Bits of books, from old and modern authors, for railway travellers
1847 - Anthologies - 72 pages
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able ancient appeared bears began believe bell better Breathe Captain church citty comes continual court Cratchit death door doth drum England eyes face fair fall feet field fire give glory Gold greater half hands hang hath head heard heart Hermit horse Jonson keep king leave less light live looked Lord man's marches mean miles mind nature never night once opinion passing plays poets poor present proves reason rest Richard round seems seen short sire soul spirits stands stood Streete strong Suppose sweet tell thee things thou thought thousand Tiny tongue took Tower turned walk walls whilst wine
Page 44 - Though justice be thy plea, consider this, That, in the course of justice, none of us Should see salvation : we do pray for mercy ; And that same prayer doth teach us all to render The deeds of mercy.
Page 28 - But he has done his robberies so openly, that one may see he fears not to be taxed by any law. He invades authors like a monarch ; and what would be theft in other poets, is only victory in him.
Page 42 - ... hear the birds sing, and possess ourselves in as much quietness as these silent silver streams, which we now see glide so quietly by us. Indeed, my good scholar, we may say of angling as Dr. Boteler said of strawberries, " Doubtless God could have made a better berry, but doubtless God never did...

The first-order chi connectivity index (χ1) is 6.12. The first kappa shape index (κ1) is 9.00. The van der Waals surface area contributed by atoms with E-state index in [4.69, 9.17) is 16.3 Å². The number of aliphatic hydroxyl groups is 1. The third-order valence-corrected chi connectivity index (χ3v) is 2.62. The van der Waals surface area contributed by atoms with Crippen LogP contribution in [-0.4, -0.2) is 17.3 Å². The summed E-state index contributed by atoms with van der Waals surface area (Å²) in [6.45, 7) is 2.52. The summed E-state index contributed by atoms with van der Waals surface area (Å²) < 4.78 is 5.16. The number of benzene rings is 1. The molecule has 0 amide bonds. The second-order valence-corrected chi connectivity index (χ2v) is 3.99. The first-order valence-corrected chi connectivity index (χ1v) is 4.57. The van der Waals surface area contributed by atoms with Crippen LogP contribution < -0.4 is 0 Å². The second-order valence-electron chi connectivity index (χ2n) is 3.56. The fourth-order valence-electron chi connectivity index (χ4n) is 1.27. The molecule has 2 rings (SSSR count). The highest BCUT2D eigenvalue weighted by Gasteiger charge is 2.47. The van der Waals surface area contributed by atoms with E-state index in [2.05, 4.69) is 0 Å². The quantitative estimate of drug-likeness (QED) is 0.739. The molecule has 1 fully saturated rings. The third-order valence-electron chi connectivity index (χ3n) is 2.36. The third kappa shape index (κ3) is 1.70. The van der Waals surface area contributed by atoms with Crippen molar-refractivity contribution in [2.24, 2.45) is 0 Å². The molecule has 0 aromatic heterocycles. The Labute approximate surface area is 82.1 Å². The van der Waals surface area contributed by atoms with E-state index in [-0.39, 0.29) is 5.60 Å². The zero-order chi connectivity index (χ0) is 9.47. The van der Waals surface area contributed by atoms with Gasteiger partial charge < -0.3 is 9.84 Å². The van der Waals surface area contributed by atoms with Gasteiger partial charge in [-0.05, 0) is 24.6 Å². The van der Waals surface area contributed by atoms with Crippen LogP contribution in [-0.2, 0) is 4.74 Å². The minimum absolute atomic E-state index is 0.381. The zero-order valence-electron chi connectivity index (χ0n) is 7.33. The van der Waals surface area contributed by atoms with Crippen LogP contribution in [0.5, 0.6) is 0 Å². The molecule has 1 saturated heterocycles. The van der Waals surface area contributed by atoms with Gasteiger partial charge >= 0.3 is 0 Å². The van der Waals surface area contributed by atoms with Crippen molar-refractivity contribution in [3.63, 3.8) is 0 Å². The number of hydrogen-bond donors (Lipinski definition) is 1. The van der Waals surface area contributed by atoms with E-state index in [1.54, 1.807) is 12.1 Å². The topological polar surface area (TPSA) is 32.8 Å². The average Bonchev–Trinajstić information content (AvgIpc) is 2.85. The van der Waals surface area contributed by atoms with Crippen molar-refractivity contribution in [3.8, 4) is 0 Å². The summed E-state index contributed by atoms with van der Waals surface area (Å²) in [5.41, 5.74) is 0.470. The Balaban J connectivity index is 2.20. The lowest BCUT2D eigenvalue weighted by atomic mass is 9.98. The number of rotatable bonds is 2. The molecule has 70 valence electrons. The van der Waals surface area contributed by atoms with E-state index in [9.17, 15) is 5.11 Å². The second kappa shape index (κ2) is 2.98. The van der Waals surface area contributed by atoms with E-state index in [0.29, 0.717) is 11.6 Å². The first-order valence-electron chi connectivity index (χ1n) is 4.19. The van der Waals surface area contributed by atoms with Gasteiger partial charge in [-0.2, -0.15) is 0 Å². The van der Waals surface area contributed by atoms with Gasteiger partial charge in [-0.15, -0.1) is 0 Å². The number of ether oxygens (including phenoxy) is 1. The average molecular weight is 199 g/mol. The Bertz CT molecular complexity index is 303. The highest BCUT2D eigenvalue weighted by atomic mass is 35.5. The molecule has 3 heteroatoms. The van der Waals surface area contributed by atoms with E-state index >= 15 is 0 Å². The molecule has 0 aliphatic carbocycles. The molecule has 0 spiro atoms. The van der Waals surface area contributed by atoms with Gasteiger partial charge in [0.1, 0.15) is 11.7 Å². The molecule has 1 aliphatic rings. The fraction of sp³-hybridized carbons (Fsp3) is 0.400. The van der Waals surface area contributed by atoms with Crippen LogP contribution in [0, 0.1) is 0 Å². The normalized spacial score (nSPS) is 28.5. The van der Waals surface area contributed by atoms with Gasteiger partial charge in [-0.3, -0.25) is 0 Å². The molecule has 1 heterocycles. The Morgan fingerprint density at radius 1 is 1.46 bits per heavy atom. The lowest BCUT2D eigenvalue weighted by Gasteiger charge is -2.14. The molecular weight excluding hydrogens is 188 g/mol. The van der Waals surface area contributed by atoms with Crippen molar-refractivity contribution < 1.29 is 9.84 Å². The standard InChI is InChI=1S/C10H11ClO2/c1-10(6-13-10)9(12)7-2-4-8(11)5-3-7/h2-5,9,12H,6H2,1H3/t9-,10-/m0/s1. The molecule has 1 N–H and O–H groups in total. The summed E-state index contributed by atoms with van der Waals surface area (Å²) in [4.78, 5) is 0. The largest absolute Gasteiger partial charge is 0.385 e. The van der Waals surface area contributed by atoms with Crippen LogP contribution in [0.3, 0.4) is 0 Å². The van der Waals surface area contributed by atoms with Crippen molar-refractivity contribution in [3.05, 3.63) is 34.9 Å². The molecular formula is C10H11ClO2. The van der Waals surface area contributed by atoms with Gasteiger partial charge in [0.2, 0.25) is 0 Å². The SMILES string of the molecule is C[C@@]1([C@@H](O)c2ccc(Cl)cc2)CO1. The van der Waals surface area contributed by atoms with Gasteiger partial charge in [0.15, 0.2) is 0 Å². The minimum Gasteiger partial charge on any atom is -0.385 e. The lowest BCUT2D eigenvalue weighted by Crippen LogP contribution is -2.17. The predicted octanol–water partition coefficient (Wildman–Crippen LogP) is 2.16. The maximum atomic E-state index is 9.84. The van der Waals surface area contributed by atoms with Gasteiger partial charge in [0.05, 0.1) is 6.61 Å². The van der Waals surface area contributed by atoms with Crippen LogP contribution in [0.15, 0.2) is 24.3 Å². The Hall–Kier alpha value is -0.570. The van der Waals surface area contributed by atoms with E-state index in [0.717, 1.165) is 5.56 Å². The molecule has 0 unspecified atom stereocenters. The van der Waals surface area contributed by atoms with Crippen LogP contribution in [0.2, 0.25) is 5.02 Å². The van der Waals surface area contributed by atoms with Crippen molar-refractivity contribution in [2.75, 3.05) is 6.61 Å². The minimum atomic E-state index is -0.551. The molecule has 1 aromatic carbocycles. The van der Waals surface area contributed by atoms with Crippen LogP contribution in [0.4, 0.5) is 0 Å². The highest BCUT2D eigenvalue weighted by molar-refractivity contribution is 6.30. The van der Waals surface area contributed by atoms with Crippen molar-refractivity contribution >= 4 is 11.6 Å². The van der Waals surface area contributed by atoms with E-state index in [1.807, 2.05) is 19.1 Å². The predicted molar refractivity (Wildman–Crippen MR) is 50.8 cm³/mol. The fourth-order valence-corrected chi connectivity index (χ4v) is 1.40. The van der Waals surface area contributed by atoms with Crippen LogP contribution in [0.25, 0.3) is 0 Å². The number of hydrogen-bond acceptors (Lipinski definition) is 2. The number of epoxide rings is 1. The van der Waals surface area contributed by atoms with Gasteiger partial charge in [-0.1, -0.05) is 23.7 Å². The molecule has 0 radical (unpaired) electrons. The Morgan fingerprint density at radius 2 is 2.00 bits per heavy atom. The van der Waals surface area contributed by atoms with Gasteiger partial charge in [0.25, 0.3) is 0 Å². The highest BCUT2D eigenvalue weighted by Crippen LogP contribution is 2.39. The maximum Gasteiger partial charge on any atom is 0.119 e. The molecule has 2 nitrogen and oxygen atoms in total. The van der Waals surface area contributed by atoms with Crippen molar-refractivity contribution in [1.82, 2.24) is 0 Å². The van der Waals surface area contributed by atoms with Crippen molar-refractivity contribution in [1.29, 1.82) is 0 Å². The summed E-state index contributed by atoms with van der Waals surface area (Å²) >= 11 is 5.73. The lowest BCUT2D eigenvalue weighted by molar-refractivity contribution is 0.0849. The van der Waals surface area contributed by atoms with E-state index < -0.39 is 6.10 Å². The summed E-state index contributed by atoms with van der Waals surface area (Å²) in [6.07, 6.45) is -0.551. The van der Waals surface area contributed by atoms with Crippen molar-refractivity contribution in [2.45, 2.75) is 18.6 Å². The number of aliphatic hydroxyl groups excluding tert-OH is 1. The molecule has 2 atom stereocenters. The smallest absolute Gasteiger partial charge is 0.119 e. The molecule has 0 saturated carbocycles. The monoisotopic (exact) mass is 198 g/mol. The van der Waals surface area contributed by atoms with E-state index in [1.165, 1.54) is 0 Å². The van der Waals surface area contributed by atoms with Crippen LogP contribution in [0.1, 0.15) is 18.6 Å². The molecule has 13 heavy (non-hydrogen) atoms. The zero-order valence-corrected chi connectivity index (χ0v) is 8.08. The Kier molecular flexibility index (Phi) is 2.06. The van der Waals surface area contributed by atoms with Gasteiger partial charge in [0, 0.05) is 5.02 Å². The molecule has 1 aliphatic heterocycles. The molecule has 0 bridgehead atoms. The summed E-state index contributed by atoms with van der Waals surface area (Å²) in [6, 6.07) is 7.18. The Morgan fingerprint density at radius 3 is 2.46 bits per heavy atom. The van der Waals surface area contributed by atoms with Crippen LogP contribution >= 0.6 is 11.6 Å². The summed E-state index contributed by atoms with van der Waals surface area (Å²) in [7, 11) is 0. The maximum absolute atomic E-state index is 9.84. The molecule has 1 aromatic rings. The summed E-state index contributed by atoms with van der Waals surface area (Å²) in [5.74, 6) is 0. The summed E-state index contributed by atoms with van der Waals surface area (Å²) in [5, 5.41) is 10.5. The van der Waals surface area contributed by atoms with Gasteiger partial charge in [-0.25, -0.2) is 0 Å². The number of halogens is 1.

Page 44 - It blesseth him that gives, and him that takes : ' Tis mightiest in the mightiest ; it becomes The throned monarch better than his crown ; His sceptre shows the force of temporal power, The attribute to awe and majesty, Wherein doth sit the dread and fear of kings ; But mercy is above this sceptred sway ; It is enthroned in the hearts of kings ; It is an attribute to God himself; And earthly power doth then show likest God's, When mercy seasons justice.
Page 27 - All the images of nature were still present to him, and he drew them not laboriously, but luckily: when he describes anything, you more than see it, you feel it too. Those who accuse him to have wanted learning, give him the greater commendation: he was naturally learned; he needed not the spectacles of books to read nature; he looked inwards, and found her there.
Page 30 - Their plots were generally more regular than Shakespeare's, especially those which were made before Beaumont's death; and they understood and imitated the conversation of gentlemen much better; whose wild debaucheries, and quickness of wit in repartees, no poet before them could paint as they have done.
Page 21 - When Love with unconfined wings Hovers within my gates. And my divine Althea brings To whisper at the grates; When I lie tangled in her hair And fetter'd to her eye, The birds that wanton in the air Know no such liberty.
Page 10 - Yet every one had had enough, and the youngest Cratchits in particular, were steeped in sage and onion to the eyebrows! But now, the plates being changed by Miss Belinda, Mrs Cratchit left the room alone - too nervous to bear witnesses - to take the pudding up and bring it in.
Page 59 - Thou pretty opening rose ! (Go to your mother, child, and wipe your nose !) Balmy and breathing music like the South, (He really brings my heart into my mouth !) Fresh as the morn, and brilliant as its star, — (I wish that window had an iron bar !) Bold as the hawk, yet gentle as the dove, — (I'll tell you what, my love, I cannot write unless he's sent above !) IV. A SERENADE. •
Page 10 - That was the cloth. A smell like an eating-house and a pastrycook's next door to each other, with a laundress's next door to that! That was the pudding!